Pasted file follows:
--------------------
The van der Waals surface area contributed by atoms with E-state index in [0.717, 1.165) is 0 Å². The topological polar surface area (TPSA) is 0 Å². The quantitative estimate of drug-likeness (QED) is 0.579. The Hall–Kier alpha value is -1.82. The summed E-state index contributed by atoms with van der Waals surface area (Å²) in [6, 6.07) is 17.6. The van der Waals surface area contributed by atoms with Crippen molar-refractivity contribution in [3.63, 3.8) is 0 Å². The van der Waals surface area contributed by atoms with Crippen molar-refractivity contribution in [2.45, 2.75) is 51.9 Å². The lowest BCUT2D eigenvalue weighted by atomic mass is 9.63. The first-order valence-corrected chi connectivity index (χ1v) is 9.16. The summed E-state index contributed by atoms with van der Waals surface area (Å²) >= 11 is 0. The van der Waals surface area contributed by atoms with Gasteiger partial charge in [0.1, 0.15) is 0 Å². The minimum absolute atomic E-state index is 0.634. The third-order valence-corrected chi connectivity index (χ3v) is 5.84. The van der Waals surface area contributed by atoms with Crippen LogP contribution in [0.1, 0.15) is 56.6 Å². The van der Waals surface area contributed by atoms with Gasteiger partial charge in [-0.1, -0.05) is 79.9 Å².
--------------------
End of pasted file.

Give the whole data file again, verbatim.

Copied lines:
The van der Waals surface area contributed by atoms with E-state index in [0.717, 1.165) is 0 Å². The topological polar surface area (TPSA) is 0 Å². The quantitative estimate of drug-likeness (QED) is 0.579. The Hall–Kier alpha value is -1.82. The summed E-state index contributed by atoms with van der Waals surface area (Å²) in [6, 6.07) is 17.6. The van der Waals surface area contributed by atoms with Crippen molar-refractivity contribution in [3.63, 3.8) is 0 Å². The van der Waals surface area contributed by atoms with Crippen molar-refractivity contribution in [2.45, 2.75) is 51.9 Å². The lowest BCUT2D eigenvalue weighted by atomic mass is 9.63. The first-order valence-corrected chi connectivity index (χ1v) is 9.16. The summed E-state index contributed by atoms with van der Waals surface area (Å²) >= 11 is 0. The van der Waals surface area contributed by atoms with Gasteiger partial charge in [0.1, 0.15) is 0 Å². The minimum absolute atomic E-state index is 0.634. The third-order valence-corrected chi connectivity index (χ3v) is 5.84. The van der Waals surface area contributed by atoms with Crippen LogP contribution in [0.1, 0.15) is 56.6 Å². The van der Waals surface area contributed by atoms with Gasteiger partial charge in [-0.1, -0.05) is 79.9 Å².